The best line in Matt Ruff’s The Mirage comes near the end, and it feels kind of shoehorned in. “Arabia in a state of nature, untouched by the dreams of the West,” one character muses. “Now that would be an alternate reality…” It’s an acknowledgement that, even though the world portrayed in the novel is the result of an arbitrary set of guidelines imposed on its inhabitants by an outside force, much the same can be said for the real Middle East.
It’s a particularly self-aware approach to alternate history. I wasn’t sure I’d like it at first, or through most of the book, but I think it paid off in the end. The story knows that it’s set in a fantasy world that was created by an intelligence with a sense of irony, rather than any kind of historical what-if. But even so, it spent a lot of time exploring what a modern Arab superstate might look like, and that tension between realism and irony led to most of my problems with the book.
Given how many ways a book with this subject matter could have gone horribly wrong, it’s actually remarkable that its main weaknesses are a few groan-inducing coincidences and some hand-waving around the members of the Bush administration. And that was completely avoidable, since the story is strongest anyway when it focuses on the lives of its fictional Iraqi protagonists, and I’d have liked to have been given more time with them.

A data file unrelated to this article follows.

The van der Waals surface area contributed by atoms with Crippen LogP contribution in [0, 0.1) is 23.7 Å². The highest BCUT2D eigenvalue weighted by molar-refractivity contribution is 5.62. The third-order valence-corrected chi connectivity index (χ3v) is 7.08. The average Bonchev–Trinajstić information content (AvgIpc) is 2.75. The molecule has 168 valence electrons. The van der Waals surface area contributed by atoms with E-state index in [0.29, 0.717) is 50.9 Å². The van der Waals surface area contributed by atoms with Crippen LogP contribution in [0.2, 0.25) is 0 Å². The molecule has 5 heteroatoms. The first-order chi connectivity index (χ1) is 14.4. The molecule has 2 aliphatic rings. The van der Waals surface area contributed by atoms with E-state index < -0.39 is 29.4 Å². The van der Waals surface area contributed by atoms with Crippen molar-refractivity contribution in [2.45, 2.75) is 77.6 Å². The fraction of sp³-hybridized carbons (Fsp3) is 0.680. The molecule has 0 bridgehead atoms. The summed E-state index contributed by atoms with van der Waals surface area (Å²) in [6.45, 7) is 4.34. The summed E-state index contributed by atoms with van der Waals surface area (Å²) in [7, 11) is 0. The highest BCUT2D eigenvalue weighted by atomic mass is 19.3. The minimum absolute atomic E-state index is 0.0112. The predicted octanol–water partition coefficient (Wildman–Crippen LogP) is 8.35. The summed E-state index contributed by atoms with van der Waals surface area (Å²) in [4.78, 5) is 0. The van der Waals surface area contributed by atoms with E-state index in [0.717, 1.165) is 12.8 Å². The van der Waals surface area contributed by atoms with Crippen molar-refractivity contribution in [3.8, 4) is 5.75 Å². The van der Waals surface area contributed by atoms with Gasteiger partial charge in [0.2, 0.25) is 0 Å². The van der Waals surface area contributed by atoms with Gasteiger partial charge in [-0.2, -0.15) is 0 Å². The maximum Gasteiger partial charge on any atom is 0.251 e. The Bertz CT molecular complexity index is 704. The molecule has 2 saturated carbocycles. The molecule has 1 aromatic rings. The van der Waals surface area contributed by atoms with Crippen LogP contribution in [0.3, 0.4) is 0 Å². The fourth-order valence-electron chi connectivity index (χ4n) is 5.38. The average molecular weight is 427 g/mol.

Instead, the story tries to juggle the protagonists’ personal stories with the grand mystery of how this alternate world came to be, two stories that don’t quite feel related throughout most of the book. I think it would have made for a stronger narrative if it had settled on just one of them, but I’m not sure I would have found either one of those books quite as interesting.
The story’s biggest weakness might be America. The way the continent was divided among religious sects is an obvious parallel to the modern Middle East, but that ignores the influence of Europe-imposed borders on the modern Mideast states and feels inauthentic to the way Christians present, and perceive, the differences between their faiths. There’s a good chance that America could have fragmented into a collection of regional powers — that was kind of a recurring theme in the nineteenth century — but their construction in the book felt artificial. It also seemed to ignore the Evangelical movement entirely.
Sometimes, it feels like the story relies on the obvious artificiality of its fantasy world as a way to deflect criticism about its social commentary: Anything objectionable in the world can be excused because the world isn’t even real within the context of the story. But I think using that escape lessens the power of the story, which spends a lot of time exploring a world that ultimately doesn’t have any depth.
Which is too bad, since the story also has some powerful moments when challenges it the manifest destiny idea that the world order we’re living with is the only way that history could have shaken out. I think the book’s main problem is that it has more to say than it really can in the number of pages it has, and as problems go, that’s not a bad one to have.